Free stacking looks quite a bit like a dance. If the dog fails to stack perfectly, just tell him “back” or “step” and offer a treat. When he’s in perfect position, tell him “stack” and give him a treat.
As a footnote to stacking, I might point out that a lot of show people don’t teach their dogs to sit, out of fear that they will sit when in the show ring. I disagree with this. As I pointed out in Dog Training Made Easy, sometimes when you shout out “Sit!” you can prevent your dog from running into traffic or getting into another situation that could harm him. So, teach the sit command in addition to the others that you will use in the show ring.
3. The Examination
This is where a lot of dogs fail at show. Most dogs that are socially well-adjusted and comfortable around strangers won’t object to being handled by a show judge. However, where failure occurs, it usually involves the genitalia. I suppose that shouldn’t be seen as all that unreasonable – after all, how would you like it if someone grabbed you by the ’nads, other than in the context of an intimate relationship, of course? You might also not be overly impressed if someone opened your mouth to take a look at your teeth, either.
The fact is, though, that when you show your dog, the judge is going to want to look at every aspect of your pet, in some detail. And this does mean opening the mouth, handling the ears, lifting the tail, and yes, examining the testicles. So make sure that you handle your dog everywhere, every day. Put your hands all over him. If your dog is small, then most of the time the way that the judge will examine the testicles is by lifting up the hind legs, so make sure that your dog becomes accustomed to this type of treatment as well.
You can actually get your dog used to the examination by means of verbal cues – saying “ears” before handling them, “teeth” before opening the mouth, and whatever phrase you like to refer to the testicles. It’s also useful to recruit friends to handle your dog in the way that the show judge will, so that he or she will become accustomed to people other than you conducting an examination. Of course it’s important to make sure that your friends handle your dog gently and respectfully, as the judge will.
It’s Right When It Looks Easy
If you’ve been to dog shows, you know that the dogs that succeed always look as though they’re totally at ease in the ring. This is because they’ve been well trained before the show as to what they should expect. Good dog handlers always make it look like it’s easy. And when you use positive reinforcement training methods, and your dog enjoys what’s going on, it is easy. A well-trained dog will strut into the ring confidently, and utterly captivate spectators and judges alike.
Further Thoughts on Dog Shows
Showing isn’t for everyone. You’ll find, if you decide to embrace the world of dog showing, that there will be people who will help you because they consider showing to be fun, and just one of many things that they do with their dogs, and also a great way to interact with other dog people. You will also find that there are people who are very competitive about showing, to the point that they will actually try to sabotage you. As horrible as this sounds, I actually know of an instance where an owner of a Standard Poodle actually took a set of clippers to another Poodle owner’s dog while the owner was off getting a coffee, totally ruining the dog’s cut and making him unfit for competition.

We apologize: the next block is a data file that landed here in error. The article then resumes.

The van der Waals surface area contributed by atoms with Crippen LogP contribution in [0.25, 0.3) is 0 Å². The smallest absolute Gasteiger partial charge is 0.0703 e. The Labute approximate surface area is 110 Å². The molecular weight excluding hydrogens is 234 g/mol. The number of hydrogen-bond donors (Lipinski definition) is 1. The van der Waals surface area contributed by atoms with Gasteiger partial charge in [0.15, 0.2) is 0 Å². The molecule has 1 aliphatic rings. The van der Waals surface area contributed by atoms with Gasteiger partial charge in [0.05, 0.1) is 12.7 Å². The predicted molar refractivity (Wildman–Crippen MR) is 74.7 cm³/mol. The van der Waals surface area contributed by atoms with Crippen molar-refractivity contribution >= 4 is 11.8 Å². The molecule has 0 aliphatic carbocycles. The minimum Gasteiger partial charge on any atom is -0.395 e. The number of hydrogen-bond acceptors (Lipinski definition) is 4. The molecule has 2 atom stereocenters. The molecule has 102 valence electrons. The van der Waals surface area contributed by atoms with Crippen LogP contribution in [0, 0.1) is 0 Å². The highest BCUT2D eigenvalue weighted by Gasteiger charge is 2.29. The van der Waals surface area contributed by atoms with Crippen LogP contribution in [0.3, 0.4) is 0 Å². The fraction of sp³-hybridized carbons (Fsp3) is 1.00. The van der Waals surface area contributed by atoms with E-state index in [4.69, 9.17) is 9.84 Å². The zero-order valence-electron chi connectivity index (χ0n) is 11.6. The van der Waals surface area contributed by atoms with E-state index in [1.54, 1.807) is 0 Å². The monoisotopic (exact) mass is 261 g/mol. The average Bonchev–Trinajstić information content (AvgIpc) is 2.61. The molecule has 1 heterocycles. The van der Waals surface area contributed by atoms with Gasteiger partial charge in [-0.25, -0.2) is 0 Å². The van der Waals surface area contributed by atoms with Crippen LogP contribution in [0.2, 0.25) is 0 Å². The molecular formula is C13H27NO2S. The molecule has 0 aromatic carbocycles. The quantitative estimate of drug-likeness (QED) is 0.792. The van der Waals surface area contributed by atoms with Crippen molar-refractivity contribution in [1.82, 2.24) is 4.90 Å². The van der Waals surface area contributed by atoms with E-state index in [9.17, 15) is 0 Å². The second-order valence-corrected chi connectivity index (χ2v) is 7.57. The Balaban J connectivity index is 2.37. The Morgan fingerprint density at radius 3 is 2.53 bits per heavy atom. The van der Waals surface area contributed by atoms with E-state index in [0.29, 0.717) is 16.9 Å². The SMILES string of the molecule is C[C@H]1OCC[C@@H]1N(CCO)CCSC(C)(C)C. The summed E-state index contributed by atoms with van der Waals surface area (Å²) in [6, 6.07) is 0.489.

I’d like to think that this doesn’t happen often, but it does. If you’re overly sensitive, the show world might not be right for you.
The other thing about showing is that it’s expensive. I know a few people who have gotten into showing only to find that the sheer cost of going to shows, the grooming needs involved, and the entry fees ended up being cost-prohibitive. It’s not an inexpensive hobby, so if you’re not ready to lay out a fair bit of cash, it might not be for you. On the other hand, you could spend your money on worse things. If you’re passionate about dog shows, just tell the nay-sayers, “Hey, it’s not alcohol, drugs, or gambling, so back off.”
So, that’s the 411 on showing. If you can nail down the three basic things that your dog needs to know in order to show effectively, if you and your dog both enjoy showing, and if you are okay with the cost involved, then showing might very well be another way of spending quality time with your dog and making new friends as well.
Just don’t make showing an obsession. If it’s all you want to do with your dog, then you’re depriving yourself and your dog of so many other ways of spending time together. Showing can be part of a well-rounded relationship, or it can become the be-all and the end-all, and that’s not good.
As for me, well, Leroy just wandered up to me with his favorite squeaky in his mouth. So I’m going to step away from the keyboard, and stop talking with you for a bit. Leroy wants some quality time with me, and I’m going to give it to him.
See you next week with more about me, Leroy, Janice, my friends at the dog park, and our wonderful canine friends in general!